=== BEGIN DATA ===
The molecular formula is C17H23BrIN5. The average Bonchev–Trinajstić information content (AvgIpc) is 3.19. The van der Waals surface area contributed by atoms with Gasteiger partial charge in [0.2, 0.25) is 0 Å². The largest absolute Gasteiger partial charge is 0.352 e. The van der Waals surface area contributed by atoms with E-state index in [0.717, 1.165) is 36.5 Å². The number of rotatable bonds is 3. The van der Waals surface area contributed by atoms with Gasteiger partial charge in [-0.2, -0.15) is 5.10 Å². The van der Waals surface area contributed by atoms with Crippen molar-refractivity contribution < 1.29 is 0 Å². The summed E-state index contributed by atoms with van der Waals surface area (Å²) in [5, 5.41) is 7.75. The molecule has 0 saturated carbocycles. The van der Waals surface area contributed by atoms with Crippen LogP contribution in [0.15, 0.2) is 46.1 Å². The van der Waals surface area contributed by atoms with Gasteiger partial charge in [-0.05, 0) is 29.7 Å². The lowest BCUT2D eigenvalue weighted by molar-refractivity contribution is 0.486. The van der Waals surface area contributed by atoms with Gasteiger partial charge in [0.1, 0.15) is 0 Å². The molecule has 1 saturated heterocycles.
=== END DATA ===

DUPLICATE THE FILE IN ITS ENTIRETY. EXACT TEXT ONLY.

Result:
The molecular formula is C17H23BrIN5. The average Bonchev–Trinajstić information content (AvgIpc) is 3.19. The van der Waals surface area contributed by atoms with Gasteiger partial charge in [0.2, 0.25) is 0 Å². The largest absolute Gasteiger partial charge is 0.352 e. The van der Waals surface area contributed by atoms with E-state index in [0.717, 1.165) is 36.5 Å². The number of rotatable bonds is 3. The van der Waals surface area contributed by atoms with Gasteiger partial charge in [-0.2, -0.15) is 5.10 Å². The van der Waals surface area contributed by atoms with Crippen molar-refractivity contribution < 1.29 is 0 Å². The summed E-state index contributed by atoms with van der Waals surface area (Å²) in [5, 5.41) is 7.75. The molecule has 0 saturated carbocycles. The van der Waals surface area contributed by atoms with Crippen LogP contribution in [0.15, 0.2) is 46.1 Å². The van der Waals surface area contributed by atoms with Gasteiger partial charge in [-0.05, 0) is 29.7 Å². The lowest BCUT2D eigenvalue weighted by molar-refractivity contribution is 0.486. The van der Waals surface area contributed by atoms with Gasteiger partial charge in [0.1, 0.15) is 0 Å². The molecule has 1 saturated heterocycles.